This leads me to my second and final point. In the annotated agenda, it is asked “what proposals could be explored to further develop and strengthen the OSCE Mediterranean Partnership?” Well, it should be put into practice what we agreed in Milan, and I quote: “Mediterranean-related issues to be clearly reflected throughout the relevant work of the OSCE across the three dimensions of comprehensive security”.

How can we do this? We support, like other participating States, the following measures: (i) to better monitor progress, the OSCE Secretariat should present an annual report to the Permanent Council on how that provision is being implemented; (ii) to hold a Permanent Council session, on an annual basis, dedicated to Mediterranean Partnership issues; (iii) a Mediterranean Contact Group's co-chair system, one participating State (the incoming OSCE Chairmanship) together with one Partner country, based on rotation.

We can strengthen our Partnership without duplicating and overlapping other structures or initiatives. And I give you one example, the Partnership Fund, a paramount feature of our Partnership. We do not need a new instrument, but simply a change in its rules, namely the one requiring a Permanent Council Decision to use the Fund out of area.

Excellences, Ambassadors, Colleagues,

Our political forefathers in Helsinki said that “security in Europe is to be considered in the broader context of world security and is closely linked with security in the Mediterranean area as a whole, and that accordingly the process of improving security should not be confined to Europe but should extend to other parts of the world, and in particular to the Mediterranean area”. They showed us the way, but it is up to us to walk that path.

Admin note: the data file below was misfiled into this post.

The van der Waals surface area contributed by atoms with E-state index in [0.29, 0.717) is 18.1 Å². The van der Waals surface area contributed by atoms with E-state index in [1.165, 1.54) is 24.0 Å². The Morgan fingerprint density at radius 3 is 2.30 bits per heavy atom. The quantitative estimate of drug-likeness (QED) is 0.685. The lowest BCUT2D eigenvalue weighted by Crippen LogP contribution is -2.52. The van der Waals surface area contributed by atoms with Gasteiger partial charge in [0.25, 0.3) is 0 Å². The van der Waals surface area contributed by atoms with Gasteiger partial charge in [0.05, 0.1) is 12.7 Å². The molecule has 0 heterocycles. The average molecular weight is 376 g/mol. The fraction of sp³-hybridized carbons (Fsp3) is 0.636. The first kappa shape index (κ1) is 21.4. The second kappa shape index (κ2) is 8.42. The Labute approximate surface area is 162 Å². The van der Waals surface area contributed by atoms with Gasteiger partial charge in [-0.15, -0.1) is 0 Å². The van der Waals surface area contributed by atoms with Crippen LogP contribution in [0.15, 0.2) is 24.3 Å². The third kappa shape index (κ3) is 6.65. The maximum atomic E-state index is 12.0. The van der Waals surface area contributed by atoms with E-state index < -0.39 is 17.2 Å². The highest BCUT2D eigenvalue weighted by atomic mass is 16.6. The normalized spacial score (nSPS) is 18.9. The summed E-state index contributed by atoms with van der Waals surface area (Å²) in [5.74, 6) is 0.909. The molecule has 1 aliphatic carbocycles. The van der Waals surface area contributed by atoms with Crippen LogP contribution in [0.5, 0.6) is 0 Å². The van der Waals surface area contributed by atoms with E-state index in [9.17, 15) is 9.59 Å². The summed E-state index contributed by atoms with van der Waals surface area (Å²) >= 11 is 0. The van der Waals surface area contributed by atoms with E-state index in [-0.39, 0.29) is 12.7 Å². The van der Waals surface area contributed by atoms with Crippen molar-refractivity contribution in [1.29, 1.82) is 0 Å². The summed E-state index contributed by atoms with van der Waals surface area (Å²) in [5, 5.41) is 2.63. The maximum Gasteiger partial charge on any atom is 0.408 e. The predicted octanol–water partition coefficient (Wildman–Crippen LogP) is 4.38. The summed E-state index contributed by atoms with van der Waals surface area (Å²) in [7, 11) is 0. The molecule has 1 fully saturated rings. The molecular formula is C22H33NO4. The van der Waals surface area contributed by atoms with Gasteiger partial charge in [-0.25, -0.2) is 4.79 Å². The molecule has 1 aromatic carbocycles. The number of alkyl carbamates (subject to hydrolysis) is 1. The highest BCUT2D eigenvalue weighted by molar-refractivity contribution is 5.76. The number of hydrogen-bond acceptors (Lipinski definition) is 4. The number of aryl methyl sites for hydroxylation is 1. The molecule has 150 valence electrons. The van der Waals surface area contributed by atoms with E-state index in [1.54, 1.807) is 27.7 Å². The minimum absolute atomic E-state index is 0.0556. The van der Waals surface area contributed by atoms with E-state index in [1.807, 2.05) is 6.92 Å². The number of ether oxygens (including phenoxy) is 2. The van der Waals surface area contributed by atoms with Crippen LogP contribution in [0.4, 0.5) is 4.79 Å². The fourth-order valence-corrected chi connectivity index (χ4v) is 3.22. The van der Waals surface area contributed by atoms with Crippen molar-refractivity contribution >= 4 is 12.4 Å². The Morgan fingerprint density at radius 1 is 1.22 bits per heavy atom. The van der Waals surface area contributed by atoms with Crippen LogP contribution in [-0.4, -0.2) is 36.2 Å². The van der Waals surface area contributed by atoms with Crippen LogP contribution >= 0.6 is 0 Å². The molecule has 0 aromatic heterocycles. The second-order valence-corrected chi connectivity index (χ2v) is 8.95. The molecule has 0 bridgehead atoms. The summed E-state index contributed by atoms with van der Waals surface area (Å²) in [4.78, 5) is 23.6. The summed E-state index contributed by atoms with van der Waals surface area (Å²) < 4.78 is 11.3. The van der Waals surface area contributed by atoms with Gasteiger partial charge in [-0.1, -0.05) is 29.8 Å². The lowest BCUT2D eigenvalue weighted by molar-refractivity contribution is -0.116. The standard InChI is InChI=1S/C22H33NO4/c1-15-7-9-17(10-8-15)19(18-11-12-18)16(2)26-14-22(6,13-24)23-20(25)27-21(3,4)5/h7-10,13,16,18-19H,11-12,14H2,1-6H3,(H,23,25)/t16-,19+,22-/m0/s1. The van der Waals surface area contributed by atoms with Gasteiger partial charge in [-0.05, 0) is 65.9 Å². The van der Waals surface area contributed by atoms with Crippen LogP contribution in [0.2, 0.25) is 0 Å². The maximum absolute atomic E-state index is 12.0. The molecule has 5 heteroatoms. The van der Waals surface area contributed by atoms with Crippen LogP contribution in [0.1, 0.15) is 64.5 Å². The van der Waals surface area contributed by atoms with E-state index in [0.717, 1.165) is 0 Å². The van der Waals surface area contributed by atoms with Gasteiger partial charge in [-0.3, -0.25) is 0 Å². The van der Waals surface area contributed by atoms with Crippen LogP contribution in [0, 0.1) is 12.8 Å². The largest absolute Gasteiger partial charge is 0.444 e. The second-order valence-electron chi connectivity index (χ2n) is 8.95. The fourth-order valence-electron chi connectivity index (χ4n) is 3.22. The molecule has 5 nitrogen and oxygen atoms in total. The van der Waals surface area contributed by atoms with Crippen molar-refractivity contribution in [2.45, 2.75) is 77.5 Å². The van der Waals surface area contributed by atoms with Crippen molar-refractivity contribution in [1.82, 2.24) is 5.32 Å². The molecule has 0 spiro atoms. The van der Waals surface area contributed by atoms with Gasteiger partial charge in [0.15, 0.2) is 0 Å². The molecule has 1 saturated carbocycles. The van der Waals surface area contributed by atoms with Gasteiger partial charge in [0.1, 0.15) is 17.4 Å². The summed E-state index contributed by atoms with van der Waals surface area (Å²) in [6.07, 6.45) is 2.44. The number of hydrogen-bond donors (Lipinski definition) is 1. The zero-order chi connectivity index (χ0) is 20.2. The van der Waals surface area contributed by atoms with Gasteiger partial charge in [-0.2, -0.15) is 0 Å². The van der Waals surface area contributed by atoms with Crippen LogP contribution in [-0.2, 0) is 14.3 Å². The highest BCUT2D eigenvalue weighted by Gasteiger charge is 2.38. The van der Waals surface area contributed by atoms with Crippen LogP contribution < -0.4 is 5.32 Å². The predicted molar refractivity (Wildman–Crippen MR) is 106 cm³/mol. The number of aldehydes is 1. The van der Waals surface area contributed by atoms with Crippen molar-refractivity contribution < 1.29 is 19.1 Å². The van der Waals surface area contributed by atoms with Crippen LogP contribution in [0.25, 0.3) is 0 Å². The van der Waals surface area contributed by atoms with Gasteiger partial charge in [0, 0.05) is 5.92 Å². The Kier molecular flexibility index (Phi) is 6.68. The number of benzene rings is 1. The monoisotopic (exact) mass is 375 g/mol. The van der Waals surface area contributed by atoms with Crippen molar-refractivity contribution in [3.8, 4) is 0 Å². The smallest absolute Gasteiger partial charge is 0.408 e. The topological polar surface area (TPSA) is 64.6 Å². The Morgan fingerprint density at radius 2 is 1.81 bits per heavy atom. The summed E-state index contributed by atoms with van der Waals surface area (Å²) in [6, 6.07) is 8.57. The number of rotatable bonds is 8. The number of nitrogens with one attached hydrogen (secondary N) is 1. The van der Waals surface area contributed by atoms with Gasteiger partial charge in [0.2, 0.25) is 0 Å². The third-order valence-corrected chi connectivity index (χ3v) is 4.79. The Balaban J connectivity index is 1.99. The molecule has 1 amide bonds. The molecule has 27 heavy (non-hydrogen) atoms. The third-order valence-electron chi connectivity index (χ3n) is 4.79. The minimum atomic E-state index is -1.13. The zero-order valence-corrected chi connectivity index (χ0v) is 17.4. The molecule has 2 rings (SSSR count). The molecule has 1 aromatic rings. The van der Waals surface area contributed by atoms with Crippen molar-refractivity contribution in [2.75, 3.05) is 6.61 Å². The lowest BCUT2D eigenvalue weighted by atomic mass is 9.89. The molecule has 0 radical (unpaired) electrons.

Thank you very much for your attention."

Declaration delivered by Ambassador Jorge Lobo de Mesquita, on the occasion of the International Day of the Portuguese Language, at the Permanent Council, 2 May 2019:


"Monsieur le Président,

À l’occasion de la Journée Internationale de la Langue Portugaise, qui nous célébrons le 5 Mai, langue maternelle de 260 millions de personnes dans 4 continents, langue européenne la plus parlée dans l’hémisphère Sud, je souhaite souligner l’importance du multilinguisme, de la sauvegarde de la diversité linguistique et de la protection des langues maternelles et des langues minoritaires des communautés migrantes.

Dans les États participants de l’OSCE, le portugais est également très présent en tant que langue maternelle dans les communautés portugaises et les communautés de ressortissants d’autres pays de langue portugaise.

Par ailleurs, en tant que langue de culture ou de communication, le portugais est utilisé dans un nombre important d’établissements universitaires sur l’espace l’OSCE. Cette dimension globale se reflète aussi dans le nombre considérable d’États participants de l’OSCE ayant un statut d’observateur associé de la Communauté des Pays de Langue Portugaise: Andorre, France, Géorgie, Hongrie, Italie, Luxembourg, Royaume Uni, République Tchèque, Serbie, Slovaquie et Turquie, ce dont nous nous réjouissons ici, en cette Journée internationale.

C’est dans cet esprit de mise sur le partage de la langue portugaise dans un cadre global de multilinguisme et de multiculturalisme, qui nous semble être également l’esprit de l’OSCE, d’ailleurs exprimé dans l’Acte final d’Helsinki, que nous évoquons aujourd’hui la Journée internationale de la langue portugaise et que nous réitérons notre engagement et notre disponibilité pour consolider tous les pas qui mènent à l’approfondissement du multilinguisme dans l’espace commun de l’OSCE.

Merci Monsieur le Président."